When a landlord or tenant desires a green or sustainable lease pursuant to (i) internal policies or corporate branding or (ii) requires such a lease because of financing or monetary incentives, addressing the key green or sustainable lease issues in the letter of intent or lease proposal (collectively, the LOI) can save much time and expense in finalizing the lease. This article will discuss the key elements of a green or sustainable lease that should be addressed in any LOI.
1. Sustainability Standards.
As referenced above, either the landlord or the tenant may require certain sustainability standards. Those standards might be as follows and should be stated in the LOI:
For multitenant office and retail buildings, the dominant third-party sustainable standard for landlords will be LEED Core and Shell for newly constructed buildings and LEED EBOM for existing buildings. The dominant sustainable standard for tenants will be LEED CI. The recommendations in this article will focus on the LEED Core and Shell, LEED EBOM, and LEED CI.
For retail leases using a pass through of common area and maintenance expenses and office leases using a base-year concept with the tenant paying increases in expenses over the base year amount, there is always much discussion between the landlord and tenant on capital expenditures (Capex) and operating expenses (Opex). Typically, the tenant resists any capital expenditures being included as part of the operating expenses but the general alternatives for green or sustainable Capex are as follows:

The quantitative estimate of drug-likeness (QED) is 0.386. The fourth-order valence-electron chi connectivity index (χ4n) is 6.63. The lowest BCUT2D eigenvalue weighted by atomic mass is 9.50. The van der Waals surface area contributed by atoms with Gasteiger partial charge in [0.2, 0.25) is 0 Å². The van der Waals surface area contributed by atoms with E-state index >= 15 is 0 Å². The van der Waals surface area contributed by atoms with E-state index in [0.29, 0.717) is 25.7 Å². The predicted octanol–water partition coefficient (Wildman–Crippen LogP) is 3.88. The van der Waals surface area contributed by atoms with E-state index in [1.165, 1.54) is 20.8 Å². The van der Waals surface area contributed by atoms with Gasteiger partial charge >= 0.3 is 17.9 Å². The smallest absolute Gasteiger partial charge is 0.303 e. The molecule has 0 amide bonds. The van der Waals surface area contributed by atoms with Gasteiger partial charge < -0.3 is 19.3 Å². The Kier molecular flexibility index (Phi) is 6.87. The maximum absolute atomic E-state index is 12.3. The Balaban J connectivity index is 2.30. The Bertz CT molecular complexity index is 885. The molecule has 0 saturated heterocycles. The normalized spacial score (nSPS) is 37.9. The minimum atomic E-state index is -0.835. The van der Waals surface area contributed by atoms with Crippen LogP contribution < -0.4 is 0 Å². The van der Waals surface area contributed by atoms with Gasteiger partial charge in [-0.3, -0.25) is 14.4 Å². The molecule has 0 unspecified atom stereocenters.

3. Construction Obligations and Operations and Maintenance
The tenant improvements would either be constructed by the landlord or tenant but the tenant improvements (and any alterations) will be subject to a published lease exhibit or stand-alone publication containing tenant design and construction guidelines and certain additional, mandatory construction rules and regulations. The “must-haves” and optional guidelines will be dictated by the desired LEED certification of the landlord (e.g., LEED Core and Shell or LEED EBOM) or tenant (e.g., LEED CI) and might be as follows:
4. Sharing Information
Both the tenant and the landlord should agree to share information on the consumption of utilities, the consumption of utilities-per-square-foot and the consumption of utilities-per-occupant of electricity, gas, and other fuels and water and the total gross waste (by ton) generated or diverted from landfills or incineration.
5. Special Remedies
If there are damages for failure to comply with the sustainability standards, such as the loss of a low-interest credit facility for failure to obtain a certain LEED certification or the failure to obtain incentives due to the failure to obtain a certain LEED certification, the damage/default sections should specifically address these special damages.
Regardless of which sustainability standard is chosen by the landlord or the tenant, before the LOI is finished, that chosen standard should be reviewed and all major items in that sustainability standard should be addressed in the LOI.
1Taking the LEED on Green Leasing: What You and Your Clients Need to Know. The American Bar Association, Section of Real Property, Trust and Estate Law and the ABA Center for Continuing Legal Education, March 5, 2009, Event Code: CET9TTL
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Emerson M. Lotzia